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4 New Square, 21st February 2018

Source: www.insurancelaw.london

Ecclesiastical court judgments – February 2018 – Law & Religion UK

‘Review of the ecclesiastical court judgments during February 2018.’

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Law & Religion UK, 3rd March 2018

Source: www.lawandreligionuk.com

Homeowners battle freeholder over £20,000 ‘Grenfell bill’ – Daily Telegraph

Posted March 5th, 2018 in housing, landlord & tenant, London, news, repairs, service charges, tribunals by tracey

‘Residents of a luxury north London apartment block are battling their freeholder over who should pay a multi-million-pound bill to replace dangerous Grenfell-style cladding, and for the wages of fire marshals.’

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Daily Telegraph, 5th March 2018

Source: www.telegraph.co.uk

Deliberate breach of faculty conditions – Law & Religion UK

Posted February 6th, 2018 in Church of England, construction industry, ecclesiastical law, news, repairs by tracey

‘In 2014 we posted “Ignorance of the Faculty Jurisdiction Rules is no excuse…”, and expanding on this theme, “Risks of disregarding the faculty jurisdiction” in June 2016. The recent case Re St Peter & St Paul Pettistree [2017] ECC SEI 6 concerned a “deliberate and avoidable” breach of the terms of the faculty by a professional on the list of DAC-approved architects.’

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Law & Religion UK, 6th February 2018

Source: www.lawandreligionuk.com

Water into gas should not go – UK Human Rights Blog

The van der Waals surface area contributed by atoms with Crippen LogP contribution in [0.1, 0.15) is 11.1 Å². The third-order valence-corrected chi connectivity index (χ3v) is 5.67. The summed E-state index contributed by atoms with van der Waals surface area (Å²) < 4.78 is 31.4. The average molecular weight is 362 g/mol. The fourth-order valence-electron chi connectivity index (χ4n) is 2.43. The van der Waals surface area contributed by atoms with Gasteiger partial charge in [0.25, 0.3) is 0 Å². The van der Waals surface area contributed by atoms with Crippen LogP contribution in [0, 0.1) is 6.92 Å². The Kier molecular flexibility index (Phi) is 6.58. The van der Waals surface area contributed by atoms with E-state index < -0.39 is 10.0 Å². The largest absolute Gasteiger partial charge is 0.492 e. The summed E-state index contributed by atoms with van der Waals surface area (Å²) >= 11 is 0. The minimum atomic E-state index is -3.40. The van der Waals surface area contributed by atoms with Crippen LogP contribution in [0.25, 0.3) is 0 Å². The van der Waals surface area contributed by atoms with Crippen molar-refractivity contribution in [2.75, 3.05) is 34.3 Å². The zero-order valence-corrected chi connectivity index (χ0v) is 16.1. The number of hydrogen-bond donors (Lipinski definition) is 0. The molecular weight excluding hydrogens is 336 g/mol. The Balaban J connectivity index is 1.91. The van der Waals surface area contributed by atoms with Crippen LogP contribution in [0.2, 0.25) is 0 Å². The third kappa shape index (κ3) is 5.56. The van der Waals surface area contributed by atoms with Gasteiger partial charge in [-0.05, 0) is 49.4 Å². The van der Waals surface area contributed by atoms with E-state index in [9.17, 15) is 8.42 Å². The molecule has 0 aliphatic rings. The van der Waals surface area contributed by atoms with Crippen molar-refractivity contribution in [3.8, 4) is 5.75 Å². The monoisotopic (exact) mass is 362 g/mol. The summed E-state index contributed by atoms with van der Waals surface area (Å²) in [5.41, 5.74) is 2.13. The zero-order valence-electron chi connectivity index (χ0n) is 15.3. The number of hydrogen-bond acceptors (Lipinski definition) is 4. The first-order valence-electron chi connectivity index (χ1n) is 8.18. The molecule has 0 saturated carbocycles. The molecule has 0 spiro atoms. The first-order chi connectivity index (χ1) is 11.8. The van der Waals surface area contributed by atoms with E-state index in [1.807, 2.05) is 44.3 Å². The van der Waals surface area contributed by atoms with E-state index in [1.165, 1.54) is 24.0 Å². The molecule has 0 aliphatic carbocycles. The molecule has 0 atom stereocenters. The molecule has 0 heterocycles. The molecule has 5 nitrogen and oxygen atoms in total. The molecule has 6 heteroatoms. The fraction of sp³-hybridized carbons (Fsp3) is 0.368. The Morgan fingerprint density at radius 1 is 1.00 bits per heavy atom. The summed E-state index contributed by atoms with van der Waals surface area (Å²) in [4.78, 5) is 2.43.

Posted February 5th, 2018 in appeals, compensation, energy, news, repairs, water, water companies by sally

‘When the supply of gas to your house fails, you are entitled to compensation from the gas undertaker for the inconvenience. If that failure has been caused by another utility’s burst water main, the gas undertaker may seek to recoup its expenses for repair to its own infrastructure and the compensation it has had to pay out to consumers. A simple enough picture.’

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UK Human Rights Blog, 3rd February 2018

Source: ukhumanrightsblog.com

Fire Safety – Who Pays? – Nearly Legal

Posted February 5th, 2018 in costs, fire, health & safety, housing, landlord & tenant, leases, news, repairs by sally

‘Since the extent of the issues with the cladding to blocks of flats became clear after Grenfell, and it became clear that private blocks as well as social were affected, we have been waiting for the beginning of the legal fall out over who was to pay for rectifying the problems. For leaseholders in those blocks, this was always going to be a very serious issue.’

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Nearly Legal, 4th February 2018

Source: nearlylegal.co.uk